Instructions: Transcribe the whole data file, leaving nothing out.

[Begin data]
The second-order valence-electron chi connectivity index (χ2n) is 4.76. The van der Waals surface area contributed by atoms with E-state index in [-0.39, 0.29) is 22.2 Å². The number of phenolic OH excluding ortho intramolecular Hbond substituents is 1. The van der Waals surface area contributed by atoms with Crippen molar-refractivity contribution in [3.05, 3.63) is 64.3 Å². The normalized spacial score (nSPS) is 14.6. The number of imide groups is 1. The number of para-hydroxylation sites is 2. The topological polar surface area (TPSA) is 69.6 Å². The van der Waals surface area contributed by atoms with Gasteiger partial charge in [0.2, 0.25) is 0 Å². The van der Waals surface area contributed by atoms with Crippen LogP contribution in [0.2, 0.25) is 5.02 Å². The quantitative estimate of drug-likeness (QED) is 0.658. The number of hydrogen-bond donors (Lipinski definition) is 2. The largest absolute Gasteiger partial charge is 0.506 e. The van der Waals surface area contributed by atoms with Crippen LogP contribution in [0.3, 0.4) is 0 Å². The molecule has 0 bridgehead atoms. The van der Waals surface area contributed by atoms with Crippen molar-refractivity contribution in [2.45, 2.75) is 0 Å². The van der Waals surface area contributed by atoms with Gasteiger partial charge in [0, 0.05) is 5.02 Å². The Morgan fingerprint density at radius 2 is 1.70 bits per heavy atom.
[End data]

The second-order valence-electron chi connectivity index (χ2n) is 4.76. The van der Waals surface area contributed by atoms with E-state index in [-0.39, 0.29) is 22.2 Å². The number of phenolic OH excluding ortho intramolecular Hbond substituents is 1. The van der Waals surface area contributed by atoms with Crippen molar-refractivity contribution in [3.05, 3.63) is 64.3 Å². The normalized spacial score (nSPS) is 14.6. The number of imide groups is 1. The number of para-hydroxylation sites is 2. The topological polar surface area (TPSA) is 69.6 Å². The van der Waals surface area contributed by atoms with Gasteiger partial charge in [0.2, 0.25) is 0 Å². The van der Waals surface area contributed by atoms with Crippen LogP contribution in [0.2, 0.25) is 5.02 Å². The quantitative estimate of drug-likeness (QED) is 0.658. The number of hydrogen-bond donors (Lipinski definition) is 2. The largest absolute Gasteiger partial charge is 0.506 e. The van der Waals surface area contributed by atoms with Crippen LogP contribution in [0.3, 0.4) is 0 Å². The molecule has 0 bridgehead atoms. The van der Waals surface area contributed by atoms with Crippen molar-refractivity contribution in [2.45, 2.75) is 0 Å². The van der Waals surface area contributed by atoms with Gasteiger partial charge in [0, 0.05) is 5.02 Å². The Morgan fingerprint density at radius 2 is 1.70 bits per heavy atom.